For Immediate Release
May 20, 2010

KDHE Office of Communications
communications@kdheks.gov, 785-296-0461

KDHE Urges Precautions Against Recreational Water Illnesses

The week prior to Memorial Day (May 24-30) has been designated as National Recreational Water Illness Prevention Week. With many pools opening this month, the Kansas Department of Health and Environment (KDHE) encourages everyone to take steps to help prevent recreational water illness (RWI).

RWIs are caused by germs spread through swallowing, breathing in mists or aerosols of, or having contact with contaminated water in swimming pools, water parks, hot tubs, interactive fountains, water play areas, lakes, rivers, or oceans.  One type of germ that causes RWI outbreaks is Cryptosporidium (“Crypto”).  It is a chlorine-resistant parasite, and is primarily associated with treated recreational water venues, such as pools and water parks. 

Since 2003 an overall increase in the number of confirmed crypto cases have occurred for the State of Kansas.  In 2009, Kansas had 103 confirmed cases.

“Recreational water venues are important sites for exercise and leisure,” said Roderick Bremby, Secretary of KDHE. “We want everyone to have a healthy swimming experience.”

KDHE and CDC urge swimmers to follow some simple steps to reduce the risk of recreational water illnesses.

“It is important swimmers realize it’s possible for some germs to survive in pools, even when properly chlorinated in a well-maintained pool,” said Charlie Hunt, State Epidemiologist. “Some organisms are very hearty, and it often only takes a small number of them to make someone sick.”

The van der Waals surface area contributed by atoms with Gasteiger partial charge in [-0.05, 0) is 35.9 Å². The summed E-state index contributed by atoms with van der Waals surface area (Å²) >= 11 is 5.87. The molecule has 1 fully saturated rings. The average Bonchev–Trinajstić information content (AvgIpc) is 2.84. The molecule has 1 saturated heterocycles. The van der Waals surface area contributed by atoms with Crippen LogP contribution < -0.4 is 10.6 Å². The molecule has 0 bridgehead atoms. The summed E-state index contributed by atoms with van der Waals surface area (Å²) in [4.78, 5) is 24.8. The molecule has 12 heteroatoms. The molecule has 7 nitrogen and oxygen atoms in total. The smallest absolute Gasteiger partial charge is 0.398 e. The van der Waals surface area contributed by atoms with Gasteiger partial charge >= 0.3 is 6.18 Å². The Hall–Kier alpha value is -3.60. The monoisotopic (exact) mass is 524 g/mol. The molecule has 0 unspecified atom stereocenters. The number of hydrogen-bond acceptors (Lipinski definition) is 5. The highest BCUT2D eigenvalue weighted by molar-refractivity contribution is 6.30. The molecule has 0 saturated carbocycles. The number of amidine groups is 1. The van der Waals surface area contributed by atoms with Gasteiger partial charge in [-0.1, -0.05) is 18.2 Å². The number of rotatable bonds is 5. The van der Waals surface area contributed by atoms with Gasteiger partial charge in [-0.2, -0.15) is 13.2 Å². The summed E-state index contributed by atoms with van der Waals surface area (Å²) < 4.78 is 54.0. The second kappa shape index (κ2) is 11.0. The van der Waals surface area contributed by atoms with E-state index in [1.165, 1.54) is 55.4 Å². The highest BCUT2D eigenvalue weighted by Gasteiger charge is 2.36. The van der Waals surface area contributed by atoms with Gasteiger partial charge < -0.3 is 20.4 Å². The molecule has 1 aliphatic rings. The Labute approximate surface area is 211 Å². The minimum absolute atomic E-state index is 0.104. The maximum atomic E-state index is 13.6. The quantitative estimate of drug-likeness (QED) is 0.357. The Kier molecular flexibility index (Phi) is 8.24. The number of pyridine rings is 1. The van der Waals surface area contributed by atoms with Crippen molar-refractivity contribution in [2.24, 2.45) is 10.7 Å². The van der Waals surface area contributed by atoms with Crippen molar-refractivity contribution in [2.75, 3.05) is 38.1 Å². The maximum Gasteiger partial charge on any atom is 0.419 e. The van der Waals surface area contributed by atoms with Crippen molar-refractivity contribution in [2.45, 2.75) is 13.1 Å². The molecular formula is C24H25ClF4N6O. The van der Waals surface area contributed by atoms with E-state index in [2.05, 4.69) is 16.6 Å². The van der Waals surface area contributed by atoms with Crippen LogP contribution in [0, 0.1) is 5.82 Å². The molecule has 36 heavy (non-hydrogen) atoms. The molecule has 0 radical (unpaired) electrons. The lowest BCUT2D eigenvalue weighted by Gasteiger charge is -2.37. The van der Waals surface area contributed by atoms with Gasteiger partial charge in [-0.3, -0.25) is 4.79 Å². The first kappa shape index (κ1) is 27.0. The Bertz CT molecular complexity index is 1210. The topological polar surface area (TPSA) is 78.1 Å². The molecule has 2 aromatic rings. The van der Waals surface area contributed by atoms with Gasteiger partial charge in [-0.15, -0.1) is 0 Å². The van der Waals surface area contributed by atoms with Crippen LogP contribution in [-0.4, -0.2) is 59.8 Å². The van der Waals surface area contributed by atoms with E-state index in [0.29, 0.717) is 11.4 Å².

In addition to the simple steps suggested to minimize the risk of RWIs, the RWI Prevention Week has two themes they are also addressing this year: pool inspections and the Triple A’s of Healthy Swimming – Awareness, Action & Advocacy. 

“It is important swimmers realize it’s possible for some germs to survive in pools, even when properly chlorinated in a well-maintained pool,” said Charlie Hunt, State Epidemiologist. “Some organisms are very hearty, and it often only takes a small number of them to make someone sick.” 

Pool inspection data can help pool programs identify common health code violations and determine priorities for keeping their facilities safe.  Having the right disinfectant and pH levels in recreational water is essential to stopping the spread of germs that cause RWIs. 

Swimmers are encouraged to be Aware of RWIs and learn how to protect themselves.  Suggestions for Action involve purchasing your own test strips from a local hardware or pool supply store to check pool water or asking the pool operator about chlorine and pH levels. Advocacy is to help encourage pool operators to take necessary steps to kill germs causing RWI as well as educate other swimmers about RWIs to promote healthy swimming.

KDHE, in collaboration with statewide partners, has a recreational water guidelines toolkit to assist public health professionals and communities with the safe and healthy operations of public swimming pools, spas and other recreational water venues.  It can be found at:  http://www.kdheks.gov/beh/water_guidelines.htm.

For more information about Recreational Water Illness Prevention Week and Healthy Swimming from CDC, please visit www.cdc.gov/healthyswimming.